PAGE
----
My take on the Single Responsibility Principle

by Jason Swett,

The Single Responsibility Principle (SRP) is an object-oriented programming principle that says (more or less) that each object should only have one responsibility.

The main difficulty that I’ve seen others have with the SRP, which I’ve also had myself, is: what exactly constitutes a single responsibility?

The answer I’ve arrived at is that it’s a subjective judgment what constitutes a single responsibility. If I write a class that I claim has just one responsibility, someone else could conceivably look at my class and credibly argue that it has eight responsibilities. There’s no way to look at a class and objectively count the number of responsibilities it has.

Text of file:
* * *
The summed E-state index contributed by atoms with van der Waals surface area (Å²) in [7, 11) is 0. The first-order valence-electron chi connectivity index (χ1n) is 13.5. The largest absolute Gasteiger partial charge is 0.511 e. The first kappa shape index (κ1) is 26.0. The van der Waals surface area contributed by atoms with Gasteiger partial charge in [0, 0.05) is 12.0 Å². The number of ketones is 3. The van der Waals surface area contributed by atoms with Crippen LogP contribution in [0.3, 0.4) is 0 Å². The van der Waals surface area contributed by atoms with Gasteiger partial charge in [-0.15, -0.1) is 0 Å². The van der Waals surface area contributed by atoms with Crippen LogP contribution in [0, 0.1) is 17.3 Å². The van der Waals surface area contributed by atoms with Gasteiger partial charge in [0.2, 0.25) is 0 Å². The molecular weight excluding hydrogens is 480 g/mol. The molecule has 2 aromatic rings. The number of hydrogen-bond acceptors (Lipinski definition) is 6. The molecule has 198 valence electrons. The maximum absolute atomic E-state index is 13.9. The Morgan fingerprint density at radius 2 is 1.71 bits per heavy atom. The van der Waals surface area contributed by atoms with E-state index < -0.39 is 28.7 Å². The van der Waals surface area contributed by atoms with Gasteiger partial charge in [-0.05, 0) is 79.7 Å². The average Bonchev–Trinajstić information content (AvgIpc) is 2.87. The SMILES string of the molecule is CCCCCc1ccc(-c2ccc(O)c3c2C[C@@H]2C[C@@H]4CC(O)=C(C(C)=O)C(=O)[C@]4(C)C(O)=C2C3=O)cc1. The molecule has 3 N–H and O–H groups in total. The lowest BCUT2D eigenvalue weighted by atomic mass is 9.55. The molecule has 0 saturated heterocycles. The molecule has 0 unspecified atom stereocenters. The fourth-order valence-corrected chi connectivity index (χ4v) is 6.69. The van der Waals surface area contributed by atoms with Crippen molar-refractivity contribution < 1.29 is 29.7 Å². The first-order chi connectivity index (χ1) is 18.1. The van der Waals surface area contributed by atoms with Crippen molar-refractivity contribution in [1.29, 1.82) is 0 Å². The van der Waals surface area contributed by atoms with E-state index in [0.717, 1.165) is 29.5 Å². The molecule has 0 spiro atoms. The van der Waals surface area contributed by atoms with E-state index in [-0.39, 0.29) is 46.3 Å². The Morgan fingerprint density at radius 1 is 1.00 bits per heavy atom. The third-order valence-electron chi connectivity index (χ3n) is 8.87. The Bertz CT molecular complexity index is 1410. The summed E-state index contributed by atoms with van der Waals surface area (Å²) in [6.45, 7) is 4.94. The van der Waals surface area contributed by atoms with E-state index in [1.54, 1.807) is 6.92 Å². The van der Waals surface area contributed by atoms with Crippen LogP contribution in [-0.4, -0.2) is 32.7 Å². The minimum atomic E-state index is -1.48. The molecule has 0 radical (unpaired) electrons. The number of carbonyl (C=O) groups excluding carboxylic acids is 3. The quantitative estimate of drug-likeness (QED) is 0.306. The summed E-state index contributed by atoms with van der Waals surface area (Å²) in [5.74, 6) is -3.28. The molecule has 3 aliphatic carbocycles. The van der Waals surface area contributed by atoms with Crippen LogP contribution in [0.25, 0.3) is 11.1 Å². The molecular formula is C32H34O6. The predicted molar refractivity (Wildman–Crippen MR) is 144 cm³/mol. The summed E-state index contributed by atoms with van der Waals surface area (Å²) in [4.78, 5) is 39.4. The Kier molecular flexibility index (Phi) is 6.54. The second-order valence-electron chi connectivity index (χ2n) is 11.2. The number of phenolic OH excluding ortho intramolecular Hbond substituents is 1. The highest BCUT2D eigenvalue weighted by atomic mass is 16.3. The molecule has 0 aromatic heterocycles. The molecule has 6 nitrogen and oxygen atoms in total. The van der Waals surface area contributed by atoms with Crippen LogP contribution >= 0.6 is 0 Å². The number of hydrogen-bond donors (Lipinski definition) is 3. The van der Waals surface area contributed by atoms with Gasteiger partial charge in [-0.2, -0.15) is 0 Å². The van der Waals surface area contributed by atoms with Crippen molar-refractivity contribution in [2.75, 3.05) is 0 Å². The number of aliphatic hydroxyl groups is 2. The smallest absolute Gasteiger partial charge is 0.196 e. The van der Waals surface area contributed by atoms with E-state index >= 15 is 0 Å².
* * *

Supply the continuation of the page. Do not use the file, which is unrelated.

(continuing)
Here’s how I would characterize the gist of the Single Responsibility Principle: things that are small and that are focused on one idea are easier to understand than things that are big and contain a large number of things. Understanding this principle is much more helpful than understanding exactly what a “single” responsibility is.

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